Premier Silvio Berlusconi's conservative forces pushed ahead Tuesday with plans to change the rules for electing parliament, defying critics who say the new system will return Italy to the political instability of past decades. The electoral reform was being discussed in the Senate after being approved in the lower house of parliament in October. Final approval was expected Wednesday, with the new system well in place for a general election expected in April.
The bill proposes a complicated version of pure proportional representation, a system Italians abandoned more than a decade ago in a bid to make the legislature more directly elected. Critics contend the new system risks creating razor-thin majorities in the Senate, increasing government shakiness. Center-left opposition lawmakers also accused the government of arrogance for attempting to change the rules of the game unilaterally, and just months before the election, for reasons of self-interest.
"With the final approval of the new electoral law, this majority and this government will do yet another disservice to the country," opposition leader Romano Prodi, the center-left candidate for premier at the elections, said Tuesday. Prodi contended that the legislation was "unpatriotic," and was designed "in the exclusive interest of those who want to make a certain electoral defeat less burning," and vowed to repeal it if his bloc wins.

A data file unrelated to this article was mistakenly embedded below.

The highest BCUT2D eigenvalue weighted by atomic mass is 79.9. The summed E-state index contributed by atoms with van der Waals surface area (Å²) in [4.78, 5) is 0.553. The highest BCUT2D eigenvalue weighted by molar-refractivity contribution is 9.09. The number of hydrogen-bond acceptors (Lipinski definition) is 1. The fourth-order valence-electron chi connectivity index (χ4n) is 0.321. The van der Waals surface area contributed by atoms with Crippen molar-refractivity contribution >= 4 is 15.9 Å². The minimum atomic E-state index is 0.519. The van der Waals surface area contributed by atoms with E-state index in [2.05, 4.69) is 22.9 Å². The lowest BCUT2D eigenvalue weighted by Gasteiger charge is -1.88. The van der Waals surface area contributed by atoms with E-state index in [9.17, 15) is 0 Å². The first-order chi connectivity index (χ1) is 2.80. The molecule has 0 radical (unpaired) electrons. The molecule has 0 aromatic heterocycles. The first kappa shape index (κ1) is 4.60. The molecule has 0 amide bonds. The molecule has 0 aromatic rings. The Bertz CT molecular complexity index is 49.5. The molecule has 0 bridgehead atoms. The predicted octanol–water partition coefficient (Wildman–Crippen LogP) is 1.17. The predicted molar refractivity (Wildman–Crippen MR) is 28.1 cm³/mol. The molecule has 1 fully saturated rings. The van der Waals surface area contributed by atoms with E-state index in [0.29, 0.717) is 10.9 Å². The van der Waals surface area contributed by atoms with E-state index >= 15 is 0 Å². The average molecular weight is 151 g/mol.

The conservatives insist the reform would ensure a fairer distribution of parliamentary seats. Berlusconi has defended the reform as "absolutely democratic." "The majority is approving a law that gives power to the citizens and restores a central role for political parties," said Mario Tassone of the conservative bloc.
Full proportional representation has been blamed for decades of revolving-door governments in the country. Italians voted against it in a 1993 referendum, held as the "Clean Hands" probes exposed widespread corruption among political parties. Currently, three-quarters of the seats are filled by directly elected candidates, with the remainder still attributed on a proportional representation basis, divided up according to the percentage of the overall vote each party wins. Experts say that the proposed system would likely reduce the gap between the winner and the loser, thus making governments more shaky, reports the AP. N.U.
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